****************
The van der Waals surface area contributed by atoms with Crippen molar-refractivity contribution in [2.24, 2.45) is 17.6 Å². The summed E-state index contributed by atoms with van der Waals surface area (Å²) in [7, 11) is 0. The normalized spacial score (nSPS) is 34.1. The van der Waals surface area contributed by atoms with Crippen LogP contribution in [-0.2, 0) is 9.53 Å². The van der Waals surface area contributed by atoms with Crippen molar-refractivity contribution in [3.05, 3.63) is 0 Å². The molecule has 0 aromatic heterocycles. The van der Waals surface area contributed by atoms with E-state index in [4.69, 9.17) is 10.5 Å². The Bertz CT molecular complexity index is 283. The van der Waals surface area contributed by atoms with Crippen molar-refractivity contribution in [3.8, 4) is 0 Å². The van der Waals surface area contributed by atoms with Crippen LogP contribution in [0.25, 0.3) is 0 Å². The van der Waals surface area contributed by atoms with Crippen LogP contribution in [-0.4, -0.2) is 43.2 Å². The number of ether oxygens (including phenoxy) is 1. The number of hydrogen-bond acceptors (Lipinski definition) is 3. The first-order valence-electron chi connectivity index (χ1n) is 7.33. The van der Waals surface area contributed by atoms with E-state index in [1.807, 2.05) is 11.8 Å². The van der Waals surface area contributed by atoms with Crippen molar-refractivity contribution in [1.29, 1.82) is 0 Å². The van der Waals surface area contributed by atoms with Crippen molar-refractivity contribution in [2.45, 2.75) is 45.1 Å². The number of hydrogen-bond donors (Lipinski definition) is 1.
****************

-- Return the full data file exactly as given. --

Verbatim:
The van der Waals surface area contributed by atoms with Crippen molar-refractivity contribution in [2.24, 2.45) is 17.6 Å². The summed E-state index contributed by atoms with van der Waals surface area (Å²) in [7, 11) is 0. The normalized spacial score (nSPS) is 34.1. The van der Waals surface area contributed by atoms with Crippen LogP contribution in [-0.2, 0) is 9.53 Å². The van der Waals surface area contributed by atoms with Crippen molar-refractivity contribution in [3.05, 3.63) is 0 Å². The molecule has 0 aromatic heterocycles. The van der Waals surface area contributed by atoms with E-state index in [4.69, 9.17) is 10.5 Å². The Bertz CT molecular complexity index is 283. The van der Waals surface area contributed by atoms with Crippen molar-refractivity contribution in [3.8, 4) is 0 Å². The van der Waals surface area contributed by atoms with Crippen LogP contribution in [0.25, 0.3) is 0 Å². The van der Waals surface area contributed by atoms with Crippen LogP contribution in [-0.4, -0.2) is 43.2 Å². The number of ether oxygens (including phenoxy) is 1. The number of hydrogen-bond acceptors (Lipinski definition) is 3. The first-order valence-electron chi connectivity index (χ1n) is 7.33. The van der Waals surface area contributed by atoms with E-state index in [1.807, 2.05) is 11.8 Å². The van der Waals surface area contributed by atoms with Crippen molar-refractivity contribution in [1.29, 1.82) is 0 Å². The van der Waals surface area contributed by atoms with Crippen molar-refractivity contribution in [2.45, 2.75) is 45.1 Å². The number of hydrogen-bond donors (Lipinski definition) is 1.